Wednesday, January 21, 2015
Dana, congratulations on your terrific opening of Billy Elliot last weekend! Is it true that you rechoreographed almost the entire show?
Yes it’s true. I’m a huge fan of Peter Darling’s work (which made it kind of scary to tackle), but I knew there were other ways to tell this incredible story. The trick was how to do it without straying too far from what the writers had envisioned.
One major decision was to not use the chairs, as that was very obviously a concept that was Peter’s and not needed to tell the story. However, a few days into rehearsal we hit a little bump in the road. Our Billy was a bit overwhelmed by the idea of trying new concepts in such a short period of time so I was asked to try and leave as much of his solo work as is (per the original). Also, there are a lot of times the word “chair” would pop up in the script and lyrics to insinuate it was time for “barre work” etc., so all of that had to be taken into consideration.
Long story short, I was still able to incorporate new ideas but some of the concepts needed to remain, like the through-line for Billy. I had to find a way to allow him to still use the chair for a ballet barre but continue on the path I had already started with the rest of the show. It all worked out beautifully in the end, but it was definitely a challenge.
I can imagine how challenging it must have been for your Billy who came from the touring production and already had that choreography in his body.
Yes, it was a huge challenge! I’m sure you heard the story; we had two Billys for this production. The first Billy, Noah Parets, broke his arm during the designer run-through. The second Billy, Mitchell Tobin, learned the show in four days before a paid audience. Both were tremendously gifted and up for the challenge of learning new choreography! Once we came to a place where the boys knew we could keep some of the original material and that we wouldn’t mess with their chair through-line (both boys tell me this is essential in showing their character’s evolution) we were able to start giving them new choreography without them feeling overwhelmed.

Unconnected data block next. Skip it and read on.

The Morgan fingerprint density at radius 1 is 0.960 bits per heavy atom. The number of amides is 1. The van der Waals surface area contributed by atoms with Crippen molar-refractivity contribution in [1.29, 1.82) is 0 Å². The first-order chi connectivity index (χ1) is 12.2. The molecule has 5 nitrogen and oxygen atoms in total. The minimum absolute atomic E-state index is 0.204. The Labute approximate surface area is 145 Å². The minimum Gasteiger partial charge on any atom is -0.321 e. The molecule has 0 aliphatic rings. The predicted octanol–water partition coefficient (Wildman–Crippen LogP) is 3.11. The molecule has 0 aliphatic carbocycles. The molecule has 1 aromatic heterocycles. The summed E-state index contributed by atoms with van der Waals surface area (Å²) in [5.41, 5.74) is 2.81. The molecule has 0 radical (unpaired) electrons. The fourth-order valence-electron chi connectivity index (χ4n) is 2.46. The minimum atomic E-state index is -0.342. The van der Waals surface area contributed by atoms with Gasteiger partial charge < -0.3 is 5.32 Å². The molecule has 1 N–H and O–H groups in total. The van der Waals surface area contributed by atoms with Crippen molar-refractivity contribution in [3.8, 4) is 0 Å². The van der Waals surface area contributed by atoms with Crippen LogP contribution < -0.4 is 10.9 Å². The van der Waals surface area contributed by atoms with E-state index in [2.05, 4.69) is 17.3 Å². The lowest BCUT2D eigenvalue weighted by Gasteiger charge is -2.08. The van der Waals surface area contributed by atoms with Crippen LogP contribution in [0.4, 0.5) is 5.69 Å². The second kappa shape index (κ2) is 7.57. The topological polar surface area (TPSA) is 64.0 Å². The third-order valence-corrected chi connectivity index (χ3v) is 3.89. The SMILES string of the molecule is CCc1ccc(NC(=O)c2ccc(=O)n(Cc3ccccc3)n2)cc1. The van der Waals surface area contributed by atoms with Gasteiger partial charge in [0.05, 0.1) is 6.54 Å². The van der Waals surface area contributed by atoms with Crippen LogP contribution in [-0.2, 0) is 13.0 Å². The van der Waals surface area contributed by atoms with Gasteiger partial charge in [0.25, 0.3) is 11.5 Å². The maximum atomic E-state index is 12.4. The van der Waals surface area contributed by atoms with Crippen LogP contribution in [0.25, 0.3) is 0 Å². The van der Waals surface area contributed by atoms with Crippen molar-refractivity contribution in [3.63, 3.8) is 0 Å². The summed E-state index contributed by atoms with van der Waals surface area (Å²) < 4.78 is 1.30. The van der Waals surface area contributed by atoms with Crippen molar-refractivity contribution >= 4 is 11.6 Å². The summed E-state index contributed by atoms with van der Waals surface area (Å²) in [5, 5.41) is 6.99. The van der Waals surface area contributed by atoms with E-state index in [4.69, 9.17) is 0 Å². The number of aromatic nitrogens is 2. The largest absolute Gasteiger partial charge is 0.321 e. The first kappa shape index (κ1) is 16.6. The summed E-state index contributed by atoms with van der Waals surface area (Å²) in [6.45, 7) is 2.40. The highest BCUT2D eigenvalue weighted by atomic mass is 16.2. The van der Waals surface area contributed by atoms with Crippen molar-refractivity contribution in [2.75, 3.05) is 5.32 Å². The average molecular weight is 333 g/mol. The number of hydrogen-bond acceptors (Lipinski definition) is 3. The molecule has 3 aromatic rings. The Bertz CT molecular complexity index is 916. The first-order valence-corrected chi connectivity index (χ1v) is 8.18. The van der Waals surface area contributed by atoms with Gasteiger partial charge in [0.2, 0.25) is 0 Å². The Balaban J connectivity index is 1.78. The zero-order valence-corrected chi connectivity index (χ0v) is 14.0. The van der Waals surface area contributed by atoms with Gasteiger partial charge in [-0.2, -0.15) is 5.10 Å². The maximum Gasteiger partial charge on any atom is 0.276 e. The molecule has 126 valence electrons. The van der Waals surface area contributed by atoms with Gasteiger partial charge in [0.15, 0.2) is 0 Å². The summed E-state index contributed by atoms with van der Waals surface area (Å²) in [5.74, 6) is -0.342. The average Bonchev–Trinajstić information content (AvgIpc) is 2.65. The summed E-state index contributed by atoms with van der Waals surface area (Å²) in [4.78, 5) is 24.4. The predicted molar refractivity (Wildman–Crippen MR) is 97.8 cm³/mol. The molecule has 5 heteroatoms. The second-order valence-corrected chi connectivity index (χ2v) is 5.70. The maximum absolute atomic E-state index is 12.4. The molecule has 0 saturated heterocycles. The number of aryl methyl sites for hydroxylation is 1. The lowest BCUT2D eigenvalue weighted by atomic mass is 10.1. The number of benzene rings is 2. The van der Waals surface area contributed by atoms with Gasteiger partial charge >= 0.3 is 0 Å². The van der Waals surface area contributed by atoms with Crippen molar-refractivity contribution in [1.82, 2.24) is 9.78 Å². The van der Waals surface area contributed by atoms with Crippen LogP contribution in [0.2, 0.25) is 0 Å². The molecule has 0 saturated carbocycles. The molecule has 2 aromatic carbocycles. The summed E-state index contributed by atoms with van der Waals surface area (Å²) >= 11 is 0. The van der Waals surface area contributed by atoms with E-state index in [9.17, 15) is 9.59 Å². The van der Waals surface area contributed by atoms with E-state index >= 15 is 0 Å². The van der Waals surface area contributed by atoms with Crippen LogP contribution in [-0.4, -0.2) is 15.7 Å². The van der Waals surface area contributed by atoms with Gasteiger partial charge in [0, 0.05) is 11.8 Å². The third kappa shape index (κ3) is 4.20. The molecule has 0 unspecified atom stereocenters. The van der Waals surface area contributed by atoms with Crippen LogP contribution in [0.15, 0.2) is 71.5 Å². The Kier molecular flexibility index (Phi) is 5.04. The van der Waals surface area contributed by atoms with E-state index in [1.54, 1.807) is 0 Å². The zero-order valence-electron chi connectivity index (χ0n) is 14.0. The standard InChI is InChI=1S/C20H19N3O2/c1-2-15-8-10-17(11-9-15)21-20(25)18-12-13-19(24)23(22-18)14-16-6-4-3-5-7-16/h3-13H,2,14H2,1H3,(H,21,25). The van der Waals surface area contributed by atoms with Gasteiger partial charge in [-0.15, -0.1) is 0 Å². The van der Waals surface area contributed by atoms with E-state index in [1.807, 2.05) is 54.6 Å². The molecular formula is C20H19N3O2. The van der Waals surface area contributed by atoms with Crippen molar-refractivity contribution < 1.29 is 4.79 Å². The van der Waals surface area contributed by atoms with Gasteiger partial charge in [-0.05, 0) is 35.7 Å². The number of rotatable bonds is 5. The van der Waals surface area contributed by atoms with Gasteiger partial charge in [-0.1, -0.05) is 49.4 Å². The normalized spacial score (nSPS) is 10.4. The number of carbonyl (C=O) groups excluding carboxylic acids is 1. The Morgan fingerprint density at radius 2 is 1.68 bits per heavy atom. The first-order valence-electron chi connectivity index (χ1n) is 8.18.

From that point on, they were more relaxed knowing they had that security. As hard as that was for me, I knew it was the right thing for the boys and at the end of the day that is what is most important. Both boys are incredibly smart, gifted and professional and it started to become a fun challenge for them.
Can you give us an example of a number you had fun making completely your own?
“Expressing Yourself” was fun because there were so many avenues you can go with it. I decided I wanted to go into Michael’s imagination and make the dance number something that could be his fantasy. We ended up doing a whole Fred Astaire and Ginger Rogers Hollywood/Follies musical type montage. Michael winds up being the star of the number with a rhinestone dress and backup dancers, and Billy eventually becomes his Fred Astaire. It was a lot of fun to stage and has been getting a great response.
|Jake Kitchen and Mitchell Tobin in "Expressing Yourself"|
Do you work differently with a cast when your dancers are children?
Yes and no. I worked differently with the children in this show in that I had to be more patient and put my teacher cap on but I still approached the material from a place of storytelling rather than just dance steps. All of the ballet girls had homework assignments on character development. They were very dedicated and passionate. It was rewarding to see them grow every day and to see how honestly they approached their character work. We had a great time!
There are a lot of moving parts in this show. How do you use your choreography to help serve the director’s vision when you’re only one member of the creative team?
I think it is important for the creative team to think in terms of the show as a whole rather than thinking only about your individual department. I was hired to choreograph Ragtime this past year and really had to not only think in terms of what I needed for the dance segments, but what was best for the overall show. That can be challenging sometimes, but when you work with a director and creative team you trust will approach it in the same way, it’s more rewarding in the end.
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Having seen the show I can also say that Billy Elliot is also incredibly satisfying for the audience as well. You can see Dana’s choreography and the company’s outstanding work through February 8, 2015 at La Mirada Theatre for the Performing Arts, 14900 La Mirada Blvd, La Mirada, CA 90638. For tickets, call (562) 944-9801, (714) 994-6310 or visit www.lamiradatheatre.com.
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Labels: la mirada theatre
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